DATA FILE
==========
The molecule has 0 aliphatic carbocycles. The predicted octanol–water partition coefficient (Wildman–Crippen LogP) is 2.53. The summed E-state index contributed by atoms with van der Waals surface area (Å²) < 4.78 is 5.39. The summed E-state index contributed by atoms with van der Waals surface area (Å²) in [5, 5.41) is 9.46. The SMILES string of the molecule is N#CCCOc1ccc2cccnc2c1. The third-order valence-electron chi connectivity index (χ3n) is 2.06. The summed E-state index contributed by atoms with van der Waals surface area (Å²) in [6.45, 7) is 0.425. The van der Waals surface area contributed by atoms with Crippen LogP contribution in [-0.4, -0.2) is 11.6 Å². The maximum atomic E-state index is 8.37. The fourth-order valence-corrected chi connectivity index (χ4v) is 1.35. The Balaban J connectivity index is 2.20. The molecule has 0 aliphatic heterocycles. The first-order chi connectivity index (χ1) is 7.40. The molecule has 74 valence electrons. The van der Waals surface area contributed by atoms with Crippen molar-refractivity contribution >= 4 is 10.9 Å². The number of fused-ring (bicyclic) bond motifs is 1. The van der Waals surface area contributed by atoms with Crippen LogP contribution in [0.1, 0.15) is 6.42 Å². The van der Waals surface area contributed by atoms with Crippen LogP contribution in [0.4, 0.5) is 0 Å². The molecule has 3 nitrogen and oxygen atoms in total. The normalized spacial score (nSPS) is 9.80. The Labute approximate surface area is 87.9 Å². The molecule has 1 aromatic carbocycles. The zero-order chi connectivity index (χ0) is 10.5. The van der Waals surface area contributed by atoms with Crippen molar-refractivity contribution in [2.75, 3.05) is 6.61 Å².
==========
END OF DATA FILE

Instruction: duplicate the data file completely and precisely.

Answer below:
The molecule has 0 aliphatic carbocycles. The predicted octanol–water partition coefficient (Wildman–Crippen LogP) is 2.53. The summed E-state index contributed by atoms with van der Waals surface area (Å²) < 4.78 is 5.39. The summed E-state index contributed by atoms with van der Waals surface area (Å²) in [5, 5.41) is 9.46. The SMILES string of the molecule is N#CCCOc1ccc2cccnc2c1. The third-order valence-electron chi connectivity index (χ3n) is 2.06. The summed E-state index contributed by atoms with van der Waals surface area (Å²) in [6.45, 7) is 0.425. The van der Waals surface area contributed by atoms with Crippen LogP contribution in [-0.4, -0.2) is 11.6 Å². The maximum atomic E-state index is 8.37. The fourth-order valence-corrected chi connectivity index (χ4v) is 1.35. The Balaban J connectivity index is 2.20. The molecule has 0 aliphatic heterocycles. The first-order chi connectivity index (χ1) is 7.40. The molecule has 74 valence electrons. The van der Waals surface area contributed by atoms with Crippen molar-refractivity contribution >= 4 is 10.9 Å². The number of fused-ring (bicyclic) bond motifs is 1. The van der Waals surface area contributed by atoms with Crippen LogP contribution in [0.1, 0.15) is 6.42 Å². The van der Waals surface area contributed by atoms with Crippen LogP contribution in [0.4, 0.5) is 0 Å². The molecule has 3 nitrogen and oxygen atoms in total. The normalized spacial score (nSPS) is 9.80. The Labute approximate surface area is 87.9 Å². The molecule has 1 aromatic carbocycles. The zero-order chi connectivity index (χ0) is 10.5. The van der Waals surface area contributed by atoms with Crippen molar-refractivity contribution in [2.75, 3.05) is 6.61 Å².